Northland avocado growers could benefit from the pruning, irrigation, and phytophthora management strategies employed by growers in countries such as Australia, Chile and Mexico, according to a local horticultural advisor just returned from a World Avocado Congress.
Sarah Williamson, a technical advisor with Skeltons, the specialist horticulture crop protection arm of Farmlands, attended the Congress held in Cairns, Australia earlier this month, along with over 800 delegates from 24 countries.
The five-day conference was organised with speakers in four concurrent sessions on pests and diseases, cultural management, postharvest / processing, and marketing and supply chain. Speakers ranged from orchard managers talking about pruning practices on their orchards to molecular biologists talking about DNA manipulation in breeding programmes.
Mrs Williamson says one of the key points of benefit to local growers was the good results in trials being held in Chile applying a growth regulator foliar spray through irrigations lines rather than, as was the case locally, of being sprayed at flowering when shoot growth was just emerging.
"Applying through the irrigation is a lot simpler for the grower and residues on fruit are potentially minimised, so it could be something we should explore over here," she says.
A field trip was part of the conference and Mrs Williamson visited two avocado properties growing Hass and Shepard, on the Atherton tablelands near Mareeba.
"It gave us a chance to see the pruning systems the Australians are adopting on their orchards with the same aim to what we are trying to achieve, keeping tree height down and the canopy reasonably open.
"Both were using a monitoring system for managing their irrigation inputs that I hadn't seen before. It involves having a large probe, over a metre long, permanently installed under the trees with sensors along the length that record information such as soil moisture, pH and electrical conductivity.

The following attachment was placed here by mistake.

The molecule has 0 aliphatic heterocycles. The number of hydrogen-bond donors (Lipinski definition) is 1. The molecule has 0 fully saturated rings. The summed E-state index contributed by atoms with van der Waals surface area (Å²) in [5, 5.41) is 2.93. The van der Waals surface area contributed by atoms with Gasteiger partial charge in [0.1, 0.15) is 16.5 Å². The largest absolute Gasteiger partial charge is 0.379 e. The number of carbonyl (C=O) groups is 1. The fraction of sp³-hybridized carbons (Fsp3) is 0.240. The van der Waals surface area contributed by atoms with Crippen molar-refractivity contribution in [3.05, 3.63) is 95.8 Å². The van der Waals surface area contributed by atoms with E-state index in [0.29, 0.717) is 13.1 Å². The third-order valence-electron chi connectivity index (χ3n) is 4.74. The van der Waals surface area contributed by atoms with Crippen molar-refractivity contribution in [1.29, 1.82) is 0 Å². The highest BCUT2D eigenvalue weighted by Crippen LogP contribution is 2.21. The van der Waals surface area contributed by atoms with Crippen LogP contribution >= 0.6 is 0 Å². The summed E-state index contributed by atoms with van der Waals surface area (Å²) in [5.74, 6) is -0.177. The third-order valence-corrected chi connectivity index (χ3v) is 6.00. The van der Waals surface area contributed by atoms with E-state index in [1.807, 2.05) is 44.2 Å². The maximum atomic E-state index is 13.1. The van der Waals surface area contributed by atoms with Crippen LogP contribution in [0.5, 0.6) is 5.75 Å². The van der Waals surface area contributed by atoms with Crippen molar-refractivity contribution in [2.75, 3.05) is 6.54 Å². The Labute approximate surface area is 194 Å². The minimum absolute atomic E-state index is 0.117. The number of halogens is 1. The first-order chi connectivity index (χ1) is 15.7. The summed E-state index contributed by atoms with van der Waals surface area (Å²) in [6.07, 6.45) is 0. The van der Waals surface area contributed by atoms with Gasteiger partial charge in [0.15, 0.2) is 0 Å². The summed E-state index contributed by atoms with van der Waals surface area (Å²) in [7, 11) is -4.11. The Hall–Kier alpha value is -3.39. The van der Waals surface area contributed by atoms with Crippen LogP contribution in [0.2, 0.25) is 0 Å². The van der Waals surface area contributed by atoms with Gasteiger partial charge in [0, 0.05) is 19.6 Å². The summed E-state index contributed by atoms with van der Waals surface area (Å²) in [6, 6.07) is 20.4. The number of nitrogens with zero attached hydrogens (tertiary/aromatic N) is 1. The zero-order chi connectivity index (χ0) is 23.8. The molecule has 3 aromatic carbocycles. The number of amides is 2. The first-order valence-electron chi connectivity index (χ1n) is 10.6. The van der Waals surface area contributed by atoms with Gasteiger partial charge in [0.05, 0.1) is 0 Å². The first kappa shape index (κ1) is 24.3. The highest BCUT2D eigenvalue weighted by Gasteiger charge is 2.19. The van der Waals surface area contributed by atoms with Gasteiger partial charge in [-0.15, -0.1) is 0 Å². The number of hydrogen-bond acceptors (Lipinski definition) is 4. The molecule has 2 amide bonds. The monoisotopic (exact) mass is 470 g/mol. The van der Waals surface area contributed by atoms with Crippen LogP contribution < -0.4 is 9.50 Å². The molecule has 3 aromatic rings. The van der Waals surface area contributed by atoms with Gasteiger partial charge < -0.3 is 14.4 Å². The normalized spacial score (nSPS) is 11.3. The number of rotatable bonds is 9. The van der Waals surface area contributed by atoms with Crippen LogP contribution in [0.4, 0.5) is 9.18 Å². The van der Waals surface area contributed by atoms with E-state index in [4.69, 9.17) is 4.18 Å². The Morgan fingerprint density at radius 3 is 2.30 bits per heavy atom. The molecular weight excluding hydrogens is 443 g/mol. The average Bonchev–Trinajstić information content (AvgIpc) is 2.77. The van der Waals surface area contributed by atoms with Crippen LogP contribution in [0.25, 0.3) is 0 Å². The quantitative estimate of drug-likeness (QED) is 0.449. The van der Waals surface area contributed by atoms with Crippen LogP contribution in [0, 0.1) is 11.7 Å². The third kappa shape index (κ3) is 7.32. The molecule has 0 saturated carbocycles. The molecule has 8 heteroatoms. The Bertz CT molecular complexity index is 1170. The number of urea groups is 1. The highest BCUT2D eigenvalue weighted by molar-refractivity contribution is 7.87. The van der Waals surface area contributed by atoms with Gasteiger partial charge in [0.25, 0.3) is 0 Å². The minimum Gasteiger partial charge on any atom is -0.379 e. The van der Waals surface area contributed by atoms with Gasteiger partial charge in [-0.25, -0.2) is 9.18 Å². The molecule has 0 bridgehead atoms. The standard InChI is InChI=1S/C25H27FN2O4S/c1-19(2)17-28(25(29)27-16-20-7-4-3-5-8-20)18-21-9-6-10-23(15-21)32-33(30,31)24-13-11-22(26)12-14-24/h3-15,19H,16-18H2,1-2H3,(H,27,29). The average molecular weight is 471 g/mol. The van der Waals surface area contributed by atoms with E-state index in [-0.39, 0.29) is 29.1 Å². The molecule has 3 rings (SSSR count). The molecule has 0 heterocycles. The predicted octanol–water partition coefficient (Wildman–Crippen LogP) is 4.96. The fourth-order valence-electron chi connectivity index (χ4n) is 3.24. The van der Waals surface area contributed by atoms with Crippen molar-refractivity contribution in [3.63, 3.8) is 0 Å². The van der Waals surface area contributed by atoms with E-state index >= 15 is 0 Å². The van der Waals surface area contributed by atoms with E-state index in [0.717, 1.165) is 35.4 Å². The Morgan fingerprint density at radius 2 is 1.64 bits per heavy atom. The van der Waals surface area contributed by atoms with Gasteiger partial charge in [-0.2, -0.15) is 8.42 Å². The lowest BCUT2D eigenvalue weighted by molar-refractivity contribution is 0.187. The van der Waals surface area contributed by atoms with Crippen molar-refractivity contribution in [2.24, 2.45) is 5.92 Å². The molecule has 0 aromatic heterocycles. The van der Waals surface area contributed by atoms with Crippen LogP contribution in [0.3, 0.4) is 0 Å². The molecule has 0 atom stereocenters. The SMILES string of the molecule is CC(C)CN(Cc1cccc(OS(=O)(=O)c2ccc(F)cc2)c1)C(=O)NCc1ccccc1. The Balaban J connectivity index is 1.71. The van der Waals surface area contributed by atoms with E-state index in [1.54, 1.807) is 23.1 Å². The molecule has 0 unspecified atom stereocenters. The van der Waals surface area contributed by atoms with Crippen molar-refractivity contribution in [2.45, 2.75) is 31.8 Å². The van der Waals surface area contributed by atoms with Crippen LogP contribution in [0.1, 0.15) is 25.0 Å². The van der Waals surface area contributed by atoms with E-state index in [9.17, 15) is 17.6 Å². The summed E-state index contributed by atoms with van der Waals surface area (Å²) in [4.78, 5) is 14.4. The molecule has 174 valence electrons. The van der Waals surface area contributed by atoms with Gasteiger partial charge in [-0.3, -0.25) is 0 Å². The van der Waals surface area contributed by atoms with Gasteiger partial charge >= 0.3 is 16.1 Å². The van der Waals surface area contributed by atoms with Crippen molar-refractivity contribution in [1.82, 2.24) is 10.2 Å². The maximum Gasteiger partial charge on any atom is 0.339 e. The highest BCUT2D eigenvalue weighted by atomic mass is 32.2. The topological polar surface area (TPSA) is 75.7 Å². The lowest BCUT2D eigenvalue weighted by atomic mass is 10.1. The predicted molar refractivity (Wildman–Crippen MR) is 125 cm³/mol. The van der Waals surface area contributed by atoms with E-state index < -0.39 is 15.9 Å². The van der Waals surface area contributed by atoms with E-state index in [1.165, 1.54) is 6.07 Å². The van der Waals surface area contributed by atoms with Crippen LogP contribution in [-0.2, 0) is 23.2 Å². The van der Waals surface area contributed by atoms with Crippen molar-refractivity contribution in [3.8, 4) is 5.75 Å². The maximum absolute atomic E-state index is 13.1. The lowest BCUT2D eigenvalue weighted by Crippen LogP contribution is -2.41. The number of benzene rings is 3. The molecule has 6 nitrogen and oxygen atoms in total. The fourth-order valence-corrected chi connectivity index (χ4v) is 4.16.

"This information is relayed back to the grower's computer so they can make informed decisions on irrigation scheduling and fertiliser management."
Talking to these growers about phytophthora management was also interesting for Mrs Williamson.
"Even though they use the same products as us, they apply all of their treatments as foliar sprays rather than injecting trees as we do, and are achieving good control using this method."
The field trip also provided a more informal environment to talk to other delegates, including growers from Chile and Mexico where the scale of growing is so much bigger than in New Zealand.
"Some properties are up to 2000ha in size, which is nearly half of the whole avocado industry in New Zealand. They were very forthcoming with information and how they were fine tuning their systems."
The World Avocado Congress is held every four years and hosted by an avocado growing nation. Previous hosts include South Africa, California, Israel, Mexico, Spain and Chile.
Delegates included growers, exporters, suppliers, scientists, retailers and marketers. There was also trade displays from 33 companies that included agrichemical companies, nurseries, packaging suppliers, and various harvesting and packing equipment.
For more information contact:
Sarah Williamson, Skeltons Technical Advisor, 027 550 7016